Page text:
• Practice self-compassion for your expectations – society has given you a lot of messages. Where did those come from?

It is essential to recognize that everyone experiences feelings of loneliness at some point, and it is not a reflection of personal inadequacy. Practicing self-compassion can help alleviate feelings of shame and self-blame.

Seeking Professional Help for Loneliness

If feelings of loneliness persist, it may be necessary to seek professional help. A mental health professional can help identify underlying issues contributing to loneliness and provide effective treatment options, such as therapy or medication.

Closing Thoughts

Loneliness is a common feeling that can affect anyone, regardless of how many friends you have. It is essential to understand why you might be feeling lonely so that you can take proactive steps to address these feelings and either reevaluate your expectations and/or work towards building the connections you desire. 

Frequently Asked Questions

Why do I feel lonely even though I have friends?

There are a few reasons why you might feel lonely, even with friends. One possibility is that you are experiencing one of the three dimensions of loneliness, which we delve into in our Friendship IRL Podcast episode, “What is Loneliness?” Another factor to consider is reevaluating your definition of friendship, as explored in episode 33 of the Friendship IRL Podcast, where we discuss how The New Definition of Friendship: It’s Not All-Or-Nothing. Lastly, it could be helpful to examine the roots of your friendships to understand any underlying issues contributing to your feelings of loneliness. Explore more about the roots of friendship in our podcast for further insight.

How can social media contribute to feelings of loneliness?

Loneliness is the disparity between our ideal vision of our friendships and our current reality. Therefore, the curation of social media, parasocial relationships, and passive scrolling can all contribute to loneliness. However, I have good news! You can use social media to be social. Instead of just scrolling, interact by leaving comments, sending messages, or reaching out to friends in need. By making an effort to engage with others online, we can use the internet to build stronger friendships.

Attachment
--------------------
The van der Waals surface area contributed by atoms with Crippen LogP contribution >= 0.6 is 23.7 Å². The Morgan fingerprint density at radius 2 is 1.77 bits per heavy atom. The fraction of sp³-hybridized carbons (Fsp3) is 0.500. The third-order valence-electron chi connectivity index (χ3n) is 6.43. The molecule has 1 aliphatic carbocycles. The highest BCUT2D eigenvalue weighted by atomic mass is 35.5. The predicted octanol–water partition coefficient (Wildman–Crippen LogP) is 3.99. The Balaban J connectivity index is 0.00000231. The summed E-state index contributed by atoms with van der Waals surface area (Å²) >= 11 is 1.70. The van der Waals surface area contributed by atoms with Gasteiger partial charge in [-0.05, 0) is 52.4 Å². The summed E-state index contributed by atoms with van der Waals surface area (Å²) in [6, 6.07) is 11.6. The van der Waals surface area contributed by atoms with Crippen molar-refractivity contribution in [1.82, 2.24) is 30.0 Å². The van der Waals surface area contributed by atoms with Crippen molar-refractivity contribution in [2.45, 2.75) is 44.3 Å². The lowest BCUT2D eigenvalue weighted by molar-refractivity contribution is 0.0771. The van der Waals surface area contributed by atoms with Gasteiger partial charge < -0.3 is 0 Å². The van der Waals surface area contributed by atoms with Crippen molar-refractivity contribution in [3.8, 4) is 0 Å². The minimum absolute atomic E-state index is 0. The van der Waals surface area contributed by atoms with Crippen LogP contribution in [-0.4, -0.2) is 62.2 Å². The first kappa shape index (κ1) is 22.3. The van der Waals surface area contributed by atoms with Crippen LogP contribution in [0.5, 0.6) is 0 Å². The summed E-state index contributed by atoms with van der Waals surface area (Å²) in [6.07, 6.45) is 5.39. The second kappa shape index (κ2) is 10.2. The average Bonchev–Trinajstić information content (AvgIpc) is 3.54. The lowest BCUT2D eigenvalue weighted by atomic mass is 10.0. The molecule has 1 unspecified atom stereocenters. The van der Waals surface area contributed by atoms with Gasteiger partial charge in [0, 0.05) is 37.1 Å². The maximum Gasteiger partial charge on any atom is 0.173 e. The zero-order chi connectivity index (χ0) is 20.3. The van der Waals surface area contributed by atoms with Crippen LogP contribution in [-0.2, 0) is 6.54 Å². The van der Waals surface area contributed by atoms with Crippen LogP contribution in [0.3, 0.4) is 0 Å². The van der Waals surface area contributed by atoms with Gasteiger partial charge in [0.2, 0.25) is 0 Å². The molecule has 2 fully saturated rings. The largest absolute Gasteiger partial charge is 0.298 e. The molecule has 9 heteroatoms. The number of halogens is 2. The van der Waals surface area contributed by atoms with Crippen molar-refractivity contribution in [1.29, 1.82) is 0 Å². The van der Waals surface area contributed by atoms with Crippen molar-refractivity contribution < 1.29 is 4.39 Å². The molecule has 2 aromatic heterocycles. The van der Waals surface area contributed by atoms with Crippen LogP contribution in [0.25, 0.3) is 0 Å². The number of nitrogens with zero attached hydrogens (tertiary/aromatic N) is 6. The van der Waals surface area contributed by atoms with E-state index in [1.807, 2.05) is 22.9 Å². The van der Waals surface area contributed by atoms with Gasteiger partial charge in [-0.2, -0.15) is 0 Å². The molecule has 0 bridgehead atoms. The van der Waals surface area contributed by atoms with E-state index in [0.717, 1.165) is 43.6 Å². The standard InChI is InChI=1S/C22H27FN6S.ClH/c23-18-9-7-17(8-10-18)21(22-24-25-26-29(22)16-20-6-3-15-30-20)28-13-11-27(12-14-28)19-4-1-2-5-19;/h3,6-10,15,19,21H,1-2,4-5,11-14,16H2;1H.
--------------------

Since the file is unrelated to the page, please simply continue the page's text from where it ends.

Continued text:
Is it normal to feel lonely as an introvert?

As an introvert, you might feel lonely even when you have friends because you’re trying to force your friendships to look the way they “should” rather than building connections that feel right to you. It’s important to remember that you don’t need to have the big, extroverted versions of friendships that are often portrayed as the ideal. Instead, tune into your own desires and preferences when it comes to connecting with others. This might mean finding joy in intimate one-on-one conversations or developing meaningful relationships with a small, dependable group of friends. You might also feel more comfortable with lower-maintenance friendships or ones that exist primarily online. The key is to focus on building fulfilling relationships on your own terms. By taking a step back and reflecting on what you truly want out of your friendships, you can combat loneliness and create connections that support and uplift you as an introvert. Listen to more in Friendship IRL Podcast episode about The Complexities of Introverted Friendships.

Profile Photo for Alex Alexander a blonde haired white woman smiling at the camera. She is in her 30s with her hair down and curled and wearing a grey sweater.

Hi! I'm Alex.

I am just a person who has spent an extraordinary amount of time trying to understand some of the relationships that I hold most dear. I invite you to join in on the conversation below in the comments section below.

Ask questions, leave comments, share critiques or give advice. All are welcome.

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Hi. I'm Alex.

I'm just a gal who cares deeply about community + friendship. Why? Well, I didn't have a healthy support system growing up.

So I built one... out of friends. I believe a healthy support system is the ultimate self-care.